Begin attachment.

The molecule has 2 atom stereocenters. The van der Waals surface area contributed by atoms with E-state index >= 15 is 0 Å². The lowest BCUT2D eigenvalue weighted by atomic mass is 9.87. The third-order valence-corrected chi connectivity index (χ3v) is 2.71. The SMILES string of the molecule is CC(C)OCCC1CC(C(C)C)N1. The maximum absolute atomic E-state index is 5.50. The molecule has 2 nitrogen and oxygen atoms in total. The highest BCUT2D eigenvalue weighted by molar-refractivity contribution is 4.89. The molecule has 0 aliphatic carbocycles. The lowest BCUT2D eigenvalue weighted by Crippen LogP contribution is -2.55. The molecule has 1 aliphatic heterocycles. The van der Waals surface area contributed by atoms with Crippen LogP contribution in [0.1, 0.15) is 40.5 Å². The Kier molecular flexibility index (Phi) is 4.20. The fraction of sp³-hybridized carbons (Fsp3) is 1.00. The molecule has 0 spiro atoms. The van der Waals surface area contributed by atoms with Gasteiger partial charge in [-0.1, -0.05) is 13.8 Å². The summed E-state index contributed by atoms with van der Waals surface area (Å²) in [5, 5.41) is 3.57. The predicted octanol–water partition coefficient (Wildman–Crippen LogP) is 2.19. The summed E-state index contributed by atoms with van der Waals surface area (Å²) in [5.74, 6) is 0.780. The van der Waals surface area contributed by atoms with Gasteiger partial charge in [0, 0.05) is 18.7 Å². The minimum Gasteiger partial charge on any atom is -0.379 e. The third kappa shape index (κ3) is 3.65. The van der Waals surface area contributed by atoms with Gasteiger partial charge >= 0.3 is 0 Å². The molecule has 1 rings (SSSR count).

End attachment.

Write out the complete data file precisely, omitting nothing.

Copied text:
The molecule has 2 atom stereocenters. The van der Waals surface area contributed by atoms with E-state index >= 15 is 0 Å². The lowest BCUT2D eigenvalue weighted by atomic mass is 9.87. The third-order valence-corrected chi connectivity index (χ3v) is 2.71. The SMILES string of the molecule is CC(C)OCCC1CC(C(C)C)N1. The maximum absolute atomic E-state index is 5.50. The molecule has 2 nitrogen and oxygen atoms in total. The highest BCUT2D eigenvalue weighted by molar-refractivity contribution is 4.89. The molecule has 0 aliphatic carbocycles. The lowest BCUT2D eigenvalue weighted by Crippen LogP contribution is -2.55. The molecule has 1 aliphatic heterocycles. The van der Waals surface area contributed by atoms with Crippen LogP contribution in [0.1, 0.15) is 40.5 Å². The Kier molecular flexibility index (Phi) is 4.20. The fraction of sp³-hybridized carbons (Fsp3) is 1.00. The molecule has 0 spiro atoms. The van der Waals surface area contributed by atoms with Gasteiger partial charge in [-0.1, -0.05) is 13.8 Å². The summed E-state index contributed by atoms with van der Waals surface area (Å²) in [5, 5.41) is 3.57. The predicted octanol–water partition coefficient (Wildman–Crippen LogP) is 2.19. The summed E-state index contributed by atoms with van der Waals surface area (Å²) in [5.74, 6) is 0.780. The van der Waals surface area contributed by atoms with Gasteiger partial charge in [0, 0.05) is 18.7 Å². The minimum Gasteiger partial charge on any atom is -0.379 e. The third kappa shape index (κ3) is 3.65. The van der Waals surface area contributed by atoms with Gasteiger partial charge >= 0.3 is 0 Å². The molecule has 1 rings (SSSR count).